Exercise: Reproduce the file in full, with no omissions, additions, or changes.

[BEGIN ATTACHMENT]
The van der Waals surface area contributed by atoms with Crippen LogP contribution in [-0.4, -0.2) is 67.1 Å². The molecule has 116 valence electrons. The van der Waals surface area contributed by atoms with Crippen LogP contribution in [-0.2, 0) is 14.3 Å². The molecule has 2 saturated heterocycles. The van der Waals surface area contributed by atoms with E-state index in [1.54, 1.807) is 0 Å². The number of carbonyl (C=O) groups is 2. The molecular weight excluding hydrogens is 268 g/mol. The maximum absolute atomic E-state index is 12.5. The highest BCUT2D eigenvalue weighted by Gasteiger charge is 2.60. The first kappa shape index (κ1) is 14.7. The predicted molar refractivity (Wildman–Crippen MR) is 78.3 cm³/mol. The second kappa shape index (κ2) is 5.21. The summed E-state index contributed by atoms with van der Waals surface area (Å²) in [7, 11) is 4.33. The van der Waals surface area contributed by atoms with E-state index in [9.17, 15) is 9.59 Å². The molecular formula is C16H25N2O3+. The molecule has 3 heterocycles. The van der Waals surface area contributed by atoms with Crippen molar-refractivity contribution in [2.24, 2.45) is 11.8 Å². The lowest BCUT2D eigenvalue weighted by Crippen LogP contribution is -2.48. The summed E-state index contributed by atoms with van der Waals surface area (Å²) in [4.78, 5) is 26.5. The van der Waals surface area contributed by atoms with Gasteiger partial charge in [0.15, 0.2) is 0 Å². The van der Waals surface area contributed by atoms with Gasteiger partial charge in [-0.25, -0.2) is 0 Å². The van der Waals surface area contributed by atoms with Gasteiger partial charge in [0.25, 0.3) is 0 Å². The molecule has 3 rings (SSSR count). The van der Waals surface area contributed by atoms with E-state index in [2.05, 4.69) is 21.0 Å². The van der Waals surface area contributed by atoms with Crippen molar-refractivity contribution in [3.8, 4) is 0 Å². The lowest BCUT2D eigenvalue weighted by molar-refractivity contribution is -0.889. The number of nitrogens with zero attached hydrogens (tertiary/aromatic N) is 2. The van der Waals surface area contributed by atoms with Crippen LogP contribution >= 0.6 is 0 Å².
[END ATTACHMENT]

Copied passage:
The van der Waals surface area contributed by atoms with Crippen LogP contribution in [-0.4, -0.2) is 67.1 Å². The molecule has 116 valence electrons. The van der Waals surface area contributed by atoms with Crippen LogP contribution in [-0.2, 0) is 14.3 Å². The molecule has 2 saturated heterocycles. The van der Waals surface area contributed by atoms with E-state index in [1.54, 1.807) is 0 Å². The number of carbonyl (C=O) groups is 2. The molecular weight excluding hydrogens is 268 g/mol. The maximum absolute atomic E-state index is 12.5. The highest BCUT2D eigenvalue weighted by Gasteiger charge is 2.60. The first kappa shape index (κ1) is 14.7. The predicted molar refractivity (Wildman–Crippen MR) is 78.3 cm³/mol. The second kappa shape index (κ2) is 5.21. The summed E-state index contributed by atoms with van der Waals surface area (Å²) in [7, 11) is 4.33. The van der Waals surface area contributed by atoms with E-state index in [9.17, 15) is 9.59 Å². The molecular formula is C16H25N2O3+. The molecule has 3 heterocycles. The van der Waals surface area contributed by atoms with Crippen molar-refractivity contribution in [2.24, 2.45) is 11.8 Å². The lowest BCUT2D eigenvalue weighted by Crippen LogP contribution is -2.48. The summed E-state index contributed by atoms with van der Waals surface area (Å²) in [4.78, 5) is 26.5. The van der Waals surface area contributed by atoms with Gasteiger partial charge in [0.15, 0.2) is 0 Å². The van der Waals surface area contributed by atoms with Gasteiger partial charge in [-0.25, -0.2) is 0 Å². The van der Waals surface area contributed by atoms with Gasteiger partial charge in [0.25, 0.3) is 0 Å². The molecule has 3 rings (SSSR count). The van der Waals surface area contributed by atoms with E-state index in [2.05, 4.69) is 21.0 Å². The van der Waals surface area contributed by atoms with Crippen molar-refractivity contribution in [3.8, 4) is 0 Å². The lowest BCUT2D eigenvalue weighted by molar-refractivity contribution is -0.889. The number of nitrogens with zero attached hydrogens (tertiary/aromatic N) is 2. The van der Waals surface area contributed by atoms with Crippen LogP contribution >= 0.6 is 0 Å².